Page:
Lorraine Keane, the IFTA-nominated Irish broadcaster and journalist, is among the celebrities, politicians and business people that participated in an event named “A Day In My Wheels” which was created by Sean O’Kelly, a Disabled Rights campaigner from Ireland, to raise awareness about the inaccessibility and social issues wheelchair users face on a daily basis with an aim to improve the lives of 40,000 wheelchair users.
Whilst this event was created with good intentions, Keane posted an IGTV video to Instagram describing her experience, which has been causing upset and anger within the disabled community. Keane broke down in tears during her emotional ten-minute speech starting out by saying, “I can not tell you how relieved I am to get out of that wheelchair.”
The world wasn’t built with disabled people in mind, and because of that, we live in an inherently ableist world. Ableism characterizes people who are defined by their disabilities as inferior to the non-disabled. We are reminded of this by Keane’s experience, but most of all by her reactions. She communicated her 24hrs using a wheelchair as “horrific” and Keane posted the video without captions, this again is a great example of the lack of accessibility that disabled people face. Keane is just one example of a vast number of non-disabled people who want to support the disabled community but fall into stereotypical perceptions and approaches.
One of those stereotypical approaches is “pity porn” which suggests that disabled people’s existence is something to commiserate, rather than putting the attention on the systemic and societal issues. Pity porn often shows disabled people at their worst in an effort to raise money. Disabled people have been fighting for many years for equitable access and justice. Oftentimes Disabled people are overlooked when campaigning for Disability rights but when celebrities make performative efforts or raise money for charities they are celebrated. Raising money is important in certain cases, but the real change will only happen when Disabled people are heard, put at the centre of conversations, and given rights over charity.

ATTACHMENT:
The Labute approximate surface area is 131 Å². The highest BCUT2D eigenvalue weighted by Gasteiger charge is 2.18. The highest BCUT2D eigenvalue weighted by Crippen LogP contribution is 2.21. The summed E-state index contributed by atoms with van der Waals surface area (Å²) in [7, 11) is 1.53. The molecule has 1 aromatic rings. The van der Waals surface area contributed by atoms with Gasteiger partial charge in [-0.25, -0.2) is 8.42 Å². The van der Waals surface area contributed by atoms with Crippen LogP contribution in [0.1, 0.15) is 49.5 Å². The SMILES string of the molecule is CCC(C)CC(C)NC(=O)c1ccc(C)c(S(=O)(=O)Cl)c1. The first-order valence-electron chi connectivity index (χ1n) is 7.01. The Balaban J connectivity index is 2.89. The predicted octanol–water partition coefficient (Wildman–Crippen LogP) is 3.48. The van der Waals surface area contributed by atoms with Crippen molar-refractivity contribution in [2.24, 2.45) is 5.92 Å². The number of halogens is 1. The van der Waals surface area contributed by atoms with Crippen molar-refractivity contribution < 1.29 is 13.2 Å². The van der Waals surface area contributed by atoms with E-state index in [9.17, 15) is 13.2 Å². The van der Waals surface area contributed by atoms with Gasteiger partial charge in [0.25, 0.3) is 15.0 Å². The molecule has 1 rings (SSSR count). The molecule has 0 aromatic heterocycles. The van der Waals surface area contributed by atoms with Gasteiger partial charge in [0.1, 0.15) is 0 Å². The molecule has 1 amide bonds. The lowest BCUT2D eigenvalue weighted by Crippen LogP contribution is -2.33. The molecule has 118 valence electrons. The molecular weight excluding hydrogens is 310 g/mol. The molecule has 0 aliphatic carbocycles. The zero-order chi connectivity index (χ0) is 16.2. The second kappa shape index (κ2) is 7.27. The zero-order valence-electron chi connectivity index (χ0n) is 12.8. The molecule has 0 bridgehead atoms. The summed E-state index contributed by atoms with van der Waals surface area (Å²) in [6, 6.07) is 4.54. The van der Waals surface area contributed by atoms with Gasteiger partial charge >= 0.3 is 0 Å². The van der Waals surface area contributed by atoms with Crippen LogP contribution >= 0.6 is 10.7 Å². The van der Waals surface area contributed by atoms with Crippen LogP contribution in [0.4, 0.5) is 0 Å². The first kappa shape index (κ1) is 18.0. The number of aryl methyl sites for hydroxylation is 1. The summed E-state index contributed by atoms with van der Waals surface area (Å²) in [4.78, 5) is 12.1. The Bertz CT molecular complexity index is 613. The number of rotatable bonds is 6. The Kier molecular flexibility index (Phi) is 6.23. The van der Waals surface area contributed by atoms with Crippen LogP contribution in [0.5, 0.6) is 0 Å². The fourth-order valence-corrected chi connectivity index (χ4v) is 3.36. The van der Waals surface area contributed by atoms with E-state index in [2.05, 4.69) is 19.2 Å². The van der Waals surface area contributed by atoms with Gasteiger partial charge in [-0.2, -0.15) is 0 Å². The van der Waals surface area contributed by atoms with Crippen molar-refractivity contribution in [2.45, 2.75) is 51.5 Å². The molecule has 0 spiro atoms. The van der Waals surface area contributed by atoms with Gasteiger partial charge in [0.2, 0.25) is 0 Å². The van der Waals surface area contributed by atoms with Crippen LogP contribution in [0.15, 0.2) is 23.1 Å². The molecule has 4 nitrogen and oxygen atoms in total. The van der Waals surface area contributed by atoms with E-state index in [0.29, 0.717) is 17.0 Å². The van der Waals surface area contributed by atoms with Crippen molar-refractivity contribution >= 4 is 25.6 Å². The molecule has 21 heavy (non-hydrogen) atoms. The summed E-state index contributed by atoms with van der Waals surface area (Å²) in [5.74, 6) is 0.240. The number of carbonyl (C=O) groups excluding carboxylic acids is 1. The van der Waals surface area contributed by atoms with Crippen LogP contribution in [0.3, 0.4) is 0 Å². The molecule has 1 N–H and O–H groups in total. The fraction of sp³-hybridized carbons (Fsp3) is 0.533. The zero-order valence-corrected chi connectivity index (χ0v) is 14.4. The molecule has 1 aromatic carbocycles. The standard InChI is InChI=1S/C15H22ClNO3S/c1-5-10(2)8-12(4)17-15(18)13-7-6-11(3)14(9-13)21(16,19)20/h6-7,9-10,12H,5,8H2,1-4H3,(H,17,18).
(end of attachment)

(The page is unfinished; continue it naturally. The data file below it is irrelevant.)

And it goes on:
It is sometimes thought that if non-disabled people simulate a Disabled person’s experience, for instance using a wheelchair for a day, wearing a blindfold for a few hours, or using noise-cancelling headphones, the non-disabled person will gain more empathy but new research published by Michelle Nario-Redmond, PhD, professor of psychology shows role-playing disability promotes distress, discomfort and disinterest. “For those who are curious about disability issues, take the time to visit people [with disabilities] and lots of them. Get to know their diverse interests and accessibility concerns and ask how you can be an ally for disability rights,” says Nario-Redmond in Science Daily.
A common theme that came up in the comments section on Keane’s video was the freedom that disabled people get from their wheelchair and other mobility devices.
Gem Hubbard (@WheelsNoHeels_), a Digital Creator and arguably one of the top Disability Lifestyle creators, says “She [Keane] is raising awareness of a spinal cord injury charity. However many of us SCI survivors will tell you, being paralysed; not able to work, and using a wheelchair is just one element to injury.” Gem follows on to say, “She’s put out a message which we have been fighting so hard to change for decades! By doing this without us, it’s causing more harm than good.” Gem says “[I hope] that now she will take the information she has learnt spread more awareness and help Sean O’Kelly get his message out there so that changes can be made.”
Original posted at www.forbes.com